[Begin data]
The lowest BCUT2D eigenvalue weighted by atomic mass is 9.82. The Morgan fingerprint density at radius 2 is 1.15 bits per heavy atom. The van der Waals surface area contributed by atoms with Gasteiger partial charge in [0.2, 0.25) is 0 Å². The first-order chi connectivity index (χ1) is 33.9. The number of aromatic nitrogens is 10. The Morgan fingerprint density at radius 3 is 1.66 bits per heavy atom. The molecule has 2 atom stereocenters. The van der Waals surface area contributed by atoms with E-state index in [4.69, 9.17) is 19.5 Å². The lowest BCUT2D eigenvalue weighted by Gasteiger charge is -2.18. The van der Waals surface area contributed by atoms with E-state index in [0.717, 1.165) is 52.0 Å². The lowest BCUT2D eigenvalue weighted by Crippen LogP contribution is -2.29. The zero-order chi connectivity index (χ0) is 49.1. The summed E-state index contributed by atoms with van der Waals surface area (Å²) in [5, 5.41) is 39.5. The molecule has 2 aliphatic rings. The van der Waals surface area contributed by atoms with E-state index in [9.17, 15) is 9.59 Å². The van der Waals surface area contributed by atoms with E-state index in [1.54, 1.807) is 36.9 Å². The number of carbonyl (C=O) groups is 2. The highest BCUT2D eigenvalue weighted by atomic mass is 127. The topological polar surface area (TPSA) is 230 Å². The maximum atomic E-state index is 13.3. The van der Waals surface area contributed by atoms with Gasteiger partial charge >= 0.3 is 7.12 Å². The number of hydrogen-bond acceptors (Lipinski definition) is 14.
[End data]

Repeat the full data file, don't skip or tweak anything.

The lowest BCUT2D eigenvalue weighted by atomic mass is 9.82. The Morgan fingerprint density at radius 2 is 1.15 bits per heavy atom. The van der Waals surface area contributed by atoms with Gasteiger partial charge in [0.2, 0.25) is 0 Å². The first-order chi connectivity index (χ1) is 33.9. The number of aromatic nitrogens is 10. The Morgan fingerprint density at radius 3 is 1.66 bits per heavy atom. The molecule has 2 atom stereocenters. The van der Waals surface area contributed by atoms with E-state index in [4.69, 9.17) is 19.5 Å². The lowest BCUT2D eigenvalue weighted by Gasteiger charge is -2.18. The van der Waals surface area contributed by atoms with E-state index in [0.717, 1.165) is 52.0 Å². The lowest BCUT2D eigenvalue weighted by Crippen LogP contribution is -2.29. The zero-order chi connectivity index (χ0) is 49.1. The summed E-state index contributed by atoms with van der Waals surface area (Å²) in [5, 5.41) is 39.5. The molecule has 2 aliphatic rings. The van der Waals surface area contributed by atoms with E-state index in [9.17, 15) is 9.59 Å². The van der Waals surface area contributed by atoms with E-state index in [1.54, 1.807) is 36.9 Å². The number of carbonyl (C=O) groups is 2. The highest BCUT2D eigenvalue weighted by atomic mass is 127. The topological polar surface area (TPSA) is 230 Å². The maximum atomic E-state index is 13.3. The van der Waals surface area contributed by atoms with Gasteiger partial charge >= 0.3 is 7.12 Å². The number of hydrogen-bond acceptors (Lipinski definition) is 14.